Local musician Lob, known around town for his all-improv group Instagon, recalls one particularly memorable show at the monthly noise-art series, Sacramento Audio Waffle, that he co-organizes. He teamed up with local poet Gene Bloom, and played the blender like an instrument while Bloom delivered one of his poems.
Bloom, in order to be heard over the noise of the blender, had to shout, much to the delight of the Audio Waffle crowd.
“I was making drinks and handing out margaritas. It was really fun,” Lob recalls.
As strange as playing a blender might seem at any normal live music show, at Sacramento Audio Waffle, it’s right in line with its noise-art aesthetic, where anything can be an instrument. The artists literally are creating noise and sound-art, and watching it being created is generally a performance worth seeing.
Sunday will mark the first Audio Waffle in over three years.
“There’s no real standard to the genre other than it doesn’t fit any other genre,” says other co-organizer Denise Chelini. “There’s something exciting about seeing people really express themselves beyond confines.”
Sacramento has a long history with noise and sound art. The NorCal NoiseFest, which started more than 20 years ago in Sacramento, is considered one of the longest running noise festivals in the country. Lob is one of its current organizers. These days the NorCal Noisefest is stretched over three days, with roughly 50 bands on the bill annually. Lob says it’s more of a convention than a festival, since so many people from the noise-art community return year after year, and have became like family at this point.
Lob started Sacramento Audio Waffle in 2006. The kind of outsider performers and avant-garde noise bands are similar to the ones that play NorCal Noisefest, but shows at Audio Waffle have roughly six acts. Oh, and there’s waffles and coffee for everyone.
“It’s the loudest breakfast in the valley,” Lob says.
There’s another distinction between NorCal Noisefest and Audio Waffle, which, because of its smaller space and more compact show time, encourages more dynamic, nuanced and weirder audio art performances.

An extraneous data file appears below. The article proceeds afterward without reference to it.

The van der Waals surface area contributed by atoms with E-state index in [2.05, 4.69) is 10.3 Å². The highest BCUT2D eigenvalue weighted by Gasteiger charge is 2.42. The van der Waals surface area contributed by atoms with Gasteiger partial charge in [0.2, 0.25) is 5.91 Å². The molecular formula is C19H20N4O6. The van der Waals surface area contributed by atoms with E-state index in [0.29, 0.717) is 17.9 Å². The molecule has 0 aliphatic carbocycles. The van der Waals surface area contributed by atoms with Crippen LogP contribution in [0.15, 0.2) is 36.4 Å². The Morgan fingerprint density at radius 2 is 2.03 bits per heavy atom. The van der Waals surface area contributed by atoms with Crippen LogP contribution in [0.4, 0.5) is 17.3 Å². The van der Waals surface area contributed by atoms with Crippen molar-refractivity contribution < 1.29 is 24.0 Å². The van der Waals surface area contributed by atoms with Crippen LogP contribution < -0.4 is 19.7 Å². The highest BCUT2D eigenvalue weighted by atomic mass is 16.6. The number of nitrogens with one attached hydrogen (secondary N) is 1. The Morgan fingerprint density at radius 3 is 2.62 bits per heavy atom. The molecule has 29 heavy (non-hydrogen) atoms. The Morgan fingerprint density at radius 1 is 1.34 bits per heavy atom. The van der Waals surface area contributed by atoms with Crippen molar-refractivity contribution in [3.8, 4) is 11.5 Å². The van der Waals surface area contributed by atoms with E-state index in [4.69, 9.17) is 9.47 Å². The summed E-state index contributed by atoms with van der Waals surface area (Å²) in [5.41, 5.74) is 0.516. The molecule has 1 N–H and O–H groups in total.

Lob recalls outsider sound artist Art Lessing mounting some metal bars on the wall, with contact mics on them. He then rolled metal balls along the bars, which he says sounded kind of like a bowling alley, but more metallic.
For the first couple of years, Audio Waffle had strong turnouts. Part of the deal is, they’d make a big batch of batter for the waffles. With the price of admission, you’d get as many waffles and coffee as you want, until they ran out, which typically happened. After a couple of years, that was happening less and less, so Lob figured it was time to stop the event.
“We would make too much waffle batter,” Lob says. “We can’t afford to make waffles if nobody’s going to come. The cost got to be more than the turnout. If it can’t pay for itself we can’t do it anymore.”
Chelini got involved with NorCal NoiseFest in 2011. Prior, she had been a fan of experimental music, but assumed that she was the only one in the area. She got her noise fix primarily by listening to an experimental music program broadcast on KDVS.
“Just to learn that there was a local festival, a local community under my nose just kind of blew me away. I got a fervor for it. I just wanted to be involved,” Chelini says.
She got involved with Audio Waffle only in its last year. In that time, the intimate nature of the event led to her being able to get to know the community much better.
These past few years, she’s noticed that turnout for NoiseFest has increased. This past year she’s noticed a lot of new faces.
“It was nice to see people who are genuinely excited to be here. With this new resurgence of interest I was like, ‘We got to bring the Waffle back,’ ” Chelini says.
Both Lob and Chelini say there is a lot of interest once again in the event. The monthly show is already booked through May.
“I’m into the freedom of it, the freedom and creativity that’s involved,” Lob says. “I’m a person that’s into expressive, conceptual creativity. A lot of my art is in presenting situations for other artist to do things, like the Waffle, where you can have this weird intimate space.”
For Chelini, since she didn’t get to experience Audio Waffle for very long, she’s excited to see firsthand some of the weird performances and events that she’s heard other people in the noise community talk about.
“I want to see more installations, and I want to see more unorthodox use of home appliances. I’m really looking forward to this.”